Beth Moore - After This I Looked - Part 1
You may be seated. You're opened with me to Revelation chapter 7, and I want to give a little bit of background for anybody that might be with us who has very little familiarity with the book. Without a doubt, it is the one that, if you don't have much familiarity with the scriptures, you are the most frightened of, or it could be that you have a lot of familiarity with the scriptures and you're still frightened half to death of it. Whatever it may be, I want you to look with me in these pages and understand with me if you look, if you... put something right here in Revelation chapter 7. For just a moment, go to Revelation 1, and I want you to see where the title for the book comes from. Look in that prologue, Revelation chapter 1. I want to show you a couple of things there.
The title Revelation is coming from the very first word in the Greek, and that is the word apokalupsis, and it is a term that means what many of you think it means. A revealing, an unveiling, a disclosing of some kind. And it says immediately, we're told from the very beginning. If you're wondering what is being revealed, Jesus Christ says it from the top, 1:1, "The revelation of Jesus Christ that God gave him to show his servants what must soon take place". So the revelation is of him himself. I want you to look at 19. So Revelation 1, verse 19, and it tells us this. So these are the words of Christ speaking to John the apostle on the island of Patmos. In verse 19, "Therefore write," he says, "what you have seen, what is, and what will take place after this". So he tells him, "Write what you have seen, what is, and what will take place after this".
So you see several different timeframes. So throughout the course of the revelation there are different timeframes going, and what makes it really, really interesting is that some of the things that are being recorded are looking back on the past. For instance, Revelation chapter 12 is glancing back in the timeline to the time of Christ's birth and his coming. So it's not in chronological order of events taking place. It's going to be a conglomeration of things that have been, things that are, and things that will be; and it corresponds beautifully to when he says, if you notice with me in Revelation 1, when he says in verse 8, when God says, "'I am the Alpha and the Omega,' says the Lord God, 'the one who is, the one who was, and the one who is to come, the Almighty.'"
And I love that verse so much because it starts with the present; the one who is, the one who was, and the one who is to come. And it corresponds with the timeframes that God, through Christ, is giving to John. "You're going to talk about in this recording," he says, "the things that you have seen, the things that are, and the things that must take place". And so here's what we can know. No matter what the timeframe, he is Almighty in all of them. I love that thought because what is true universally, what is true theologically is also true for you personally. He is the God who is in your life in this moment. He is still God over your was. Does anybody need him to be?
You say, "Well, that's all past". Well, yes it is, you can't go back and relive it, but maybe you need to know this evening that he is still God over your was because he has no time restraints. Did anybody need a word tonight? And he is God of my is, the God of my was, and the God of everything that is to come. He's that corporately. He's that universally. But the challenge in the book of Revelation is that it could be going back and forth at any time between those timeframes. We don't always know which one we are in, so it could be happening parallel in time. It could be happening in a circular timeframe where it's going back around and picking back on something that he has already told us and now he's going to emphasize some other part of it or it may be back to back, but the challenge is that we don't always know for sure.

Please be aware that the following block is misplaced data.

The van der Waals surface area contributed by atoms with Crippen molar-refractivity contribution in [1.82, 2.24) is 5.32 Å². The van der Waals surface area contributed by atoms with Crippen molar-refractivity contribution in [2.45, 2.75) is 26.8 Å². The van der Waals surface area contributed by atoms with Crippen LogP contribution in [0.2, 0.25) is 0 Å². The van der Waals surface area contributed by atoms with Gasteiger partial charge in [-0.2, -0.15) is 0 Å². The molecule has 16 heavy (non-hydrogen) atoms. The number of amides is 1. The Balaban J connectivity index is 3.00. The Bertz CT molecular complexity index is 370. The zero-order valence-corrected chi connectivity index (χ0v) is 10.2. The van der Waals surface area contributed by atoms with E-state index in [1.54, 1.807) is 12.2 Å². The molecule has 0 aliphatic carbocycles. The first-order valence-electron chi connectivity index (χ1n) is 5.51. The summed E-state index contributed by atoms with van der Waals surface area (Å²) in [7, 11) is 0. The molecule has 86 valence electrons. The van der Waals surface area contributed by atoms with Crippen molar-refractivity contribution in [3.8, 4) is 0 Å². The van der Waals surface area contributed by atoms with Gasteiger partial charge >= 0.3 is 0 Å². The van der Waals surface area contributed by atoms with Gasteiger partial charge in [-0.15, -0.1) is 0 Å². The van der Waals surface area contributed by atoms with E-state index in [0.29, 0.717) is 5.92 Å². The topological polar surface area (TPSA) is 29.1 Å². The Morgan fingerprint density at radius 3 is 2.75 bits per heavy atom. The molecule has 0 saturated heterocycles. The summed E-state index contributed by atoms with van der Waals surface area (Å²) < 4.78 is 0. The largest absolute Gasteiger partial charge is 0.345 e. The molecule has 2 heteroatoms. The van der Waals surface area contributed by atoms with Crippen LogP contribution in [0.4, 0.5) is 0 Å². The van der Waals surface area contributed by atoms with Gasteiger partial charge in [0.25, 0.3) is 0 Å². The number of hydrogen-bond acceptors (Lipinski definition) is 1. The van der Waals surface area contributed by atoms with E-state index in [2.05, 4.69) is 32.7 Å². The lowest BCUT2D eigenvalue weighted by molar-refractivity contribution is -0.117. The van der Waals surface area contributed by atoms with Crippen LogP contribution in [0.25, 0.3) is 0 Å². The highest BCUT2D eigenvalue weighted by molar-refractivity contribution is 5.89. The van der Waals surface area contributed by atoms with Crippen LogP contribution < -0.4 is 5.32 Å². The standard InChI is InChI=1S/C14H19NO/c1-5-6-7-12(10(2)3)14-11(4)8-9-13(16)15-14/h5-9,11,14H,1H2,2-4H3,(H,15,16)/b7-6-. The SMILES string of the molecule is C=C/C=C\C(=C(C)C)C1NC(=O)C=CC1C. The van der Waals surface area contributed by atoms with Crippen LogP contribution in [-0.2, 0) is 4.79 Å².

Now, here's what I want you to see. I want you, and I'm going to bring this up on the screen not because you need to copy the whole thing down, but I want you, at least some key words. If this helps you, take a look at the screen and look at a couple of different elements of Revelation because it falls under the general category of apocalyptic literature. But we'll find within it three different literary types, and I want you to see it. So in the pages of Revelation from chapter 1 all the way to 22, you would find, number one, you'd find the prophetic, the prophetic. You'd find prophecy. Now, in the Word of God, when the word prophecy is used, that Greek word that is used and translated prophecy and that we think of as the prophetic, it can take two different forms. It can be that it is prediction, but it can also be that it's proclamation. Prophecy can be when it's like thus saith the Lord.
When God has given a message through his Word to us, that's prophetic. It also could entail something that is predictive. In other words, it's telling something that's going to happen but not always. And so it's what many theologians, and I think this is a very simple and clear way to put it. It can either be foretelling or it can be forth-telling, but both of those would fall under prophetic. So there's that. Then there's apocalyptic. So there's that. Then there's apocalyptic. Now, good question would be, I love to operate in any kind of a teaching atmosphere like we would in a class, and this is when I wish it were small enough where you could pitch up your hand and ask a question because a very good question right here would be, then what is the difference between times in the book of Revelation that it's going to be prophetic literature, a prophetic kind of style, and when it's going to be apocalyptic?
Well, think of the prophetic on steroids. Think of the prophetic that has been intensified and that's when you'll begin to think along the lines of the apocalyptic. It's when prophecy gets intensified through all manner of imagery. It may be through poetry. Symbolism is often used, things that represent other things, using something that we recognize to represent something that is unknown to us entirely. In other words, this is what it looks like, the closest thing we have to describe it. It would be that kind of thing; the symbolic, the imagery. It's prophecy that's intensified and almost surely on purpose cryptic, and the reason why I point this out is because when God inspired his Word and gave us Genesis to Revelation, and I mean, did close the thing down. "Do not add to it. Do not take away from it".